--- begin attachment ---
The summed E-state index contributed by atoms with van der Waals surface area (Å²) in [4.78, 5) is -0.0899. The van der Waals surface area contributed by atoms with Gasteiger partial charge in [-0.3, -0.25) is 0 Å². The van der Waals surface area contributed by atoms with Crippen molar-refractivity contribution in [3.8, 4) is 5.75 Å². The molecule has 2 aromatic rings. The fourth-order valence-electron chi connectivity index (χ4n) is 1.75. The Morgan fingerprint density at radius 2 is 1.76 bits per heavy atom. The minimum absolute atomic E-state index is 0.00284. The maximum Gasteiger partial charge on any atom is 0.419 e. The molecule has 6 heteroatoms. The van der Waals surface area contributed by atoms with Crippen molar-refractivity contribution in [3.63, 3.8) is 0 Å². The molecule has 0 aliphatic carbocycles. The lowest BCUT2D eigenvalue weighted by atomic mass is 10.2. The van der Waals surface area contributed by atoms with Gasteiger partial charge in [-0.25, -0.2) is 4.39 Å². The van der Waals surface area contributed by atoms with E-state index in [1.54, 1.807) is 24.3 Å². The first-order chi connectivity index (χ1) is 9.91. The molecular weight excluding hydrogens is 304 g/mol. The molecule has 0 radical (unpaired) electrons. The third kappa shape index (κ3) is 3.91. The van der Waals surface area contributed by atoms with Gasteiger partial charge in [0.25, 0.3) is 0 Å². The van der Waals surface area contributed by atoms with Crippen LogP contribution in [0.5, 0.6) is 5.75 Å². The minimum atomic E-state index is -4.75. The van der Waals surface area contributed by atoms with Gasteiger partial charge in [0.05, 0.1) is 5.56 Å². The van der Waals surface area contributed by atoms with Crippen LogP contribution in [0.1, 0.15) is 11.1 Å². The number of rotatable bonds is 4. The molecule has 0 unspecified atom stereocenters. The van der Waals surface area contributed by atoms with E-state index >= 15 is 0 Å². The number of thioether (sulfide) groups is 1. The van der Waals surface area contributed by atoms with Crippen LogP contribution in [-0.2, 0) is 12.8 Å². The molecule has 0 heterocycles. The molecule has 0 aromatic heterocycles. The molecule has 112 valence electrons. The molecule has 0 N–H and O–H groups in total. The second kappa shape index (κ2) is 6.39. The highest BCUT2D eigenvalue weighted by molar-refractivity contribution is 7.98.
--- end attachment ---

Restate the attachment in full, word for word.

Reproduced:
The summed E-state index contributed by atoms with van der Waals surface area (Å²) in [4.78, 5) is -0.0899. The van der Waals surface area contributed by atoms with Gasteiger partial charge in [-0.3, -0.25) is 0 Å². The van der Waals surface area contributed by atoms with Crippen molar-refractivity contribution in [3.8, 4) is 5.75 Å². The molecule has 2 aromatic rings. The fourth-order valence-electron chi connectivity index (χ4n) is 1.75. The Morgan fingerprint density at radius 2 is 1.76 bits per heavy atom. The minimum absolute atomic E-state index is 0.00284. The maximum Gasteiger partial charge on any atom is 0.419 e. The molecule has 6 heteroatoms. The van der Waals surface area contributed by atoms with Crippen molar-refractivity contribution in [3.63, 3.8) is 0 Å². The molecule has 0 aliphatic carbocycles. The lowest BCUT2D eigenvalue weighted by atomic mass is 10.2. The van der Waals surface area contributed by atoms with Gasteiger partial charge in [-0.25, -0.2) is 4.39 Å². The van der Waals surface area contributed by atoms with E-state index in [1.54, 1.807) is 24.3 Å². The first-order chi connectivity index (χ1) is 9.91. The molecular weight excluding hydrogens is 304 g/mol. The molecule has 0 radical (unpaired) electrons. The third kappa shape index (κ3) is 3.91. The van der Waals surface area contributed by atoms with Gasteiger partial charge in [0.25, 0.3) is 0 Å². The van der Waals surface area contributed by atoms with Crippen LogP contribution in [0.5, 0.6) is 5.75 Å². The minimum atomic E-state index is -4.75. The van der Waals surface area contributed by atoms with Gasteiger partial charge in [0.05, 0.1) is 5.56 Å². The van der Waals surface area contributed by atoms with Crippen LogP contribution in [0.1, 0.15) is 11.1 Å². The number of rotatable bonds is 4. The molecule has 0 unspecified atom stereocenters. The van der Waals surface area contributed by atoms with E-state index >= 15 is 0 Å². The number of thioether (sulfide) groups is 1. The van der Waals surface area contributed by atoms with Crippen LogP contribution in [-0.2, 0) is 12.8 Å². The molecule has 0 heterocycles. The molecule has 0 aromatic heterocycles. The molecule has 112 valence electrons. The molecule has 0 N–H and O–H groups in total. The second kappa shape index (κ2) is 6.39. The highest BCUT2D eigenvalue weighted by molar-refractivity contribution is 7.98.